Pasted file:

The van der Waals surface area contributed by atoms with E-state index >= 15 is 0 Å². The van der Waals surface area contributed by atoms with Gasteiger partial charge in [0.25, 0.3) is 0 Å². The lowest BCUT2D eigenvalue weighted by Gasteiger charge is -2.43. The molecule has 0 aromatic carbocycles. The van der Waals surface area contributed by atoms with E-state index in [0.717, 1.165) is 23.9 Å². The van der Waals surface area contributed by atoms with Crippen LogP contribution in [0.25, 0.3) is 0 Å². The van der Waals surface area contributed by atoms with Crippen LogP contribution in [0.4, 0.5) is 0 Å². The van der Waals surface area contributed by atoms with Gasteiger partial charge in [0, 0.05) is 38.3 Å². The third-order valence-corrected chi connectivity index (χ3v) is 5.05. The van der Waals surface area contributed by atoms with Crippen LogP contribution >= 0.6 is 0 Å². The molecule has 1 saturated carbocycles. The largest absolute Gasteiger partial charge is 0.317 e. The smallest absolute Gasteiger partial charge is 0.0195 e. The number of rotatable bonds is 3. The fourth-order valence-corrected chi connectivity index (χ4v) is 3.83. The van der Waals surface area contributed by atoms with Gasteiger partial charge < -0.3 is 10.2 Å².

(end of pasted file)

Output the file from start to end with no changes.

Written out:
The van der Waals surface area contributed by atoms with E-state index >= 15 is 0 Å². The van der Waals surface area contributed by atoms with Gasteiger partial charge in [0.25, 0.3) is 0 Å². The lowest BCUT2D eigenvalue weighted by Gasteiger charge is -2.43. The molecule has 0 aromatic carbocycles. The van der Waals surface area contributed by atoms with E-state index in [0.717, 1.165) is 23.9 Å². The van der Waals surface area contributed by atoms with Crippen LogP contribution in [0.25, 0.3) is 0 Å². The van der Waals surface area contributed by atoms with Crippen LogP contribution in [0.4, 0.5) is 0 Å². The van der Waals surface area contributed by atoms with Gasteiger partial charge in [0, 0.05) is 38.3 Å². The third-order valence-corrected chi connectivity index (χ3v) is 5.05. The van der Waals surface area contributed by atoms with Crippen LogP contribution >= 0.6 is 0 Å². The molecule has 1 saturated carbocycles. The largest absolute Gasteiger partial charge is 0.317 e. The smallest absolute Gasteiger partial charge is 0.0195 e. The number of rotatable bonds is 3. The fourth-order valence-corrected chi connectivity index (χ4v) is 3.83. The van der Waals surface area contributed by atoms with Gasteiger partial charge < -0.3 is 10.2 Å².